What’s the principal purpose of measuring PR campaigns? Well, it’s not actually to prove to buyers (employers or clients) using honest measures that you’re doing a good job – though that a secondary reason for doing it. It is actually help people running PR campaigns to continually improve what they are doing.
If a PR practitioner – as a result of measurement – knows that nothing happened as a result of appearing in various titles, or running a Facebook campaign, he can move resources to those activities that are helping to influence the right people.
Depressingly, it seems, part of the PR industry has a third objective for measurement, which is to present clients with an entirely bogus measure of PR, in order to keep their jobs.
Tom Watson, professor of public relations at Bournemouth University, has surveyed students who went on a placement year in the PR industry. And it seems that 43.2% of placement organisations used the unethical measurement system known as Advertising Value Equivalency. It is unethical because its entire basis is inflated.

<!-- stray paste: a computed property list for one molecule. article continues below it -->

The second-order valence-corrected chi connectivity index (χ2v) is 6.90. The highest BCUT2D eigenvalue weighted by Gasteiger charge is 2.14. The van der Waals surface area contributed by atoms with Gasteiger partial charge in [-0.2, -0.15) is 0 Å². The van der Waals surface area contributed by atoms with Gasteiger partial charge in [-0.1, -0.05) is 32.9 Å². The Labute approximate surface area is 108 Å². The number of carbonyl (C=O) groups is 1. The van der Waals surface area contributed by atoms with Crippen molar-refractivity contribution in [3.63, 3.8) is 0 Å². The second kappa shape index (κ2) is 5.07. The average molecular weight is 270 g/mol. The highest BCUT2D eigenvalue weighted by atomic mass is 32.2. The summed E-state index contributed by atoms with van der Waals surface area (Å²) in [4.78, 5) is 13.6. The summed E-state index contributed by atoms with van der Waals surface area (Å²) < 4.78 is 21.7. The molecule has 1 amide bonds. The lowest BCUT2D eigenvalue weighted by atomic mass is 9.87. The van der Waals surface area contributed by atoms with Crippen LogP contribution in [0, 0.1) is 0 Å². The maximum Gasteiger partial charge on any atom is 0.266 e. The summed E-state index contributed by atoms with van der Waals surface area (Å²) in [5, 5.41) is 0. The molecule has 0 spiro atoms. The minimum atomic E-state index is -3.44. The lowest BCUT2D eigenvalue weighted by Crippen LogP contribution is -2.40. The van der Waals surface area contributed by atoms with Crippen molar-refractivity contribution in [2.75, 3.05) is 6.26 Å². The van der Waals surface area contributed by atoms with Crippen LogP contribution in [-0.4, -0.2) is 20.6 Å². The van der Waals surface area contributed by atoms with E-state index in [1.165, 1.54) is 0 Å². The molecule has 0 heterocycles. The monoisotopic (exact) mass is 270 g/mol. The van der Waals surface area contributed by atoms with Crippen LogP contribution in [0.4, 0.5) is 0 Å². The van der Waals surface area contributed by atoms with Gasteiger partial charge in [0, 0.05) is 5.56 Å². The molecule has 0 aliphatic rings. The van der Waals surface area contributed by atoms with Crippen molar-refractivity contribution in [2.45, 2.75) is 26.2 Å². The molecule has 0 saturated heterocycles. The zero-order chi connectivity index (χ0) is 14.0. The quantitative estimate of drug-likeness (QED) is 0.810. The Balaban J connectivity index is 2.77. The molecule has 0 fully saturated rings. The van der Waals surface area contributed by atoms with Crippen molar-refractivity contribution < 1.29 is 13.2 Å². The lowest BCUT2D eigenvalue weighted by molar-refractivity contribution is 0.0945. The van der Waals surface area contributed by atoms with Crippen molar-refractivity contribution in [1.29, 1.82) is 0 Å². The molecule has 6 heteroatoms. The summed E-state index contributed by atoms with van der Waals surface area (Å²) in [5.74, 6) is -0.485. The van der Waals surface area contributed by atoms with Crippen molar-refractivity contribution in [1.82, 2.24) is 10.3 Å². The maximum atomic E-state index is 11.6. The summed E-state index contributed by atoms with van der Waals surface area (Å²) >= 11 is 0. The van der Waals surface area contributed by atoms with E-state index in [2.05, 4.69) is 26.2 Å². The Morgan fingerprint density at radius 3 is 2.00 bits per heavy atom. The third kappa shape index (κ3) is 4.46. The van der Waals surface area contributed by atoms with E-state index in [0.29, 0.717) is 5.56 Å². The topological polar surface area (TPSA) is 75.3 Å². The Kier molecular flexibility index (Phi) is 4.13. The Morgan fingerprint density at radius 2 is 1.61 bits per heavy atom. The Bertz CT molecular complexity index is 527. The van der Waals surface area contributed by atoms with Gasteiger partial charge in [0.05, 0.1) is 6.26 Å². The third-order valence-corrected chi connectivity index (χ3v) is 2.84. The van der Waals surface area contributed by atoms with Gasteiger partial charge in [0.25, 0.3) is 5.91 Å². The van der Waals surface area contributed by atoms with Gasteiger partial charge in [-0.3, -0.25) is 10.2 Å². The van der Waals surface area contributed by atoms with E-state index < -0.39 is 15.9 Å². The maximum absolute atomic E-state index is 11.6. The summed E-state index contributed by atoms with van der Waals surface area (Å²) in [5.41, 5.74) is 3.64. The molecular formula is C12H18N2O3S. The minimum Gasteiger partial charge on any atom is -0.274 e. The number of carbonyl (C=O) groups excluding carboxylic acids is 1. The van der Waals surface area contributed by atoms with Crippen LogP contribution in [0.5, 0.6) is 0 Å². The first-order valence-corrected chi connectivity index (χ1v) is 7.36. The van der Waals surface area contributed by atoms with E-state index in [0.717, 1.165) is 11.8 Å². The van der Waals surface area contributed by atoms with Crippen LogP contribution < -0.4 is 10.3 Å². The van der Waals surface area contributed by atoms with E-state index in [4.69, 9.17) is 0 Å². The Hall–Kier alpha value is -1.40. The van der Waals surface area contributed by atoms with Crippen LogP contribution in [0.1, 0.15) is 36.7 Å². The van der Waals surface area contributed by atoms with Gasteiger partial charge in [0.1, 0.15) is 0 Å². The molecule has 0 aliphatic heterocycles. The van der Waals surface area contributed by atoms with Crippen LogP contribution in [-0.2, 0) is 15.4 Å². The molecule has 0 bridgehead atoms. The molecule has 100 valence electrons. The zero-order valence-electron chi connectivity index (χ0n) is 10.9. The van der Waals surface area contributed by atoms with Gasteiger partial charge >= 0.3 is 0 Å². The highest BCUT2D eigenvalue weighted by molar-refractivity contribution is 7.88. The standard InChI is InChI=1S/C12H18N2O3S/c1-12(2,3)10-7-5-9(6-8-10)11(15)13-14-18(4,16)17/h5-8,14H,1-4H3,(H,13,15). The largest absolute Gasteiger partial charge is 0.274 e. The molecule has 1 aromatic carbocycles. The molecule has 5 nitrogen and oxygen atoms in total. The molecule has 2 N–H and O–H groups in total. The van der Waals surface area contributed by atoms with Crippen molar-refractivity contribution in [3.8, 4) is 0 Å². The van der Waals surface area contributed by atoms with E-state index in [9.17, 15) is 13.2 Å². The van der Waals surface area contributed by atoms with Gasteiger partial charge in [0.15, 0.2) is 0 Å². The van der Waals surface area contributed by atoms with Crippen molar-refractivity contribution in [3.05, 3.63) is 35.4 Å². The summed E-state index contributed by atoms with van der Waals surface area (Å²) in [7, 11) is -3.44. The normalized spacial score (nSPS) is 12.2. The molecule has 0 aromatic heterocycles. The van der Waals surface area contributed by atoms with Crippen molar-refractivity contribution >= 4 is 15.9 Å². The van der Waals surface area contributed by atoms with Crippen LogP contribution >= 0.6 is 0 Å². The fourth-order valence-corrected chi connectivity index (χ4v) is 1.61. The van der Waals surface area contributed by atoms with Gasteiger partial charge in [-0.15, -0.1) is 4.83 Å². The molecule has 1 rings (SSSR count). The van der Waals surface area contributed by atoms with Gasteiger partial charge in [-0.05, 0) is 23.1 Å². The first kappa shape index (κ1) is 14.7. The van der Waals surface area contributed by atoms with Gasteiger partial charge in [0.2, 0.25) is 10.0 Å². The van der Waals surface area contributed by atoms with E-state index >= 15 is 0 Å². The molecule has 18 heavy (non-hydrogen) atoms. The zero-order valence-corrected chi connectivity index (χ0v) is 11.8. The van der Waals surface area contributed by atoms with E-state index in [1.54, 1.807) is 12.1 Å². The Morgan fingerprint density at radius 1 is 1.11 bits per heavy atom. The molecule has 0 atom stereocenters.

Of course, a failing head of PR can come across well by presenting the chief executive with a figure for Advertising Value Equivalency. It can make the PR department look like it is delivering excellent value for money, when in fact it’s squandering money on unfocussed and irrelevant activities.
Prof Watson is right to highlight that “AMEC members, who wrote and adopted the Barcelona Principles which barred use of AVE, are leading the way in its continued usage.”
Richard Bagnall, founder of Metrica, counters that: “The issue we have with the suppliers is that they all feel that there is still a market demand for AVEs and as they are commercial organisations they would therefore be crazy not to provide it. If one of the big suppliers stopped providing them and the others didn’t, then that company (they would argue) would be at a significant disadvantage.”
Actually, I think vendors of measurement software could learn something from CVS Pharmacy. It was always absurd that a company that was in the healthcare industry was selling cigarettes. Its announcement that it would, on its own, cease to sell cigarettes did their brand fantastic good. The publicity was significant and created a halo around the brand. A measurement company that took industry leadership and simply said that it is wrong to facilitate such ridiculous and unethical measures would, in my view, do very well.
After all, who’s going to say, “Oh, we’re retendering our measurement because X won’t let us fake our figures”?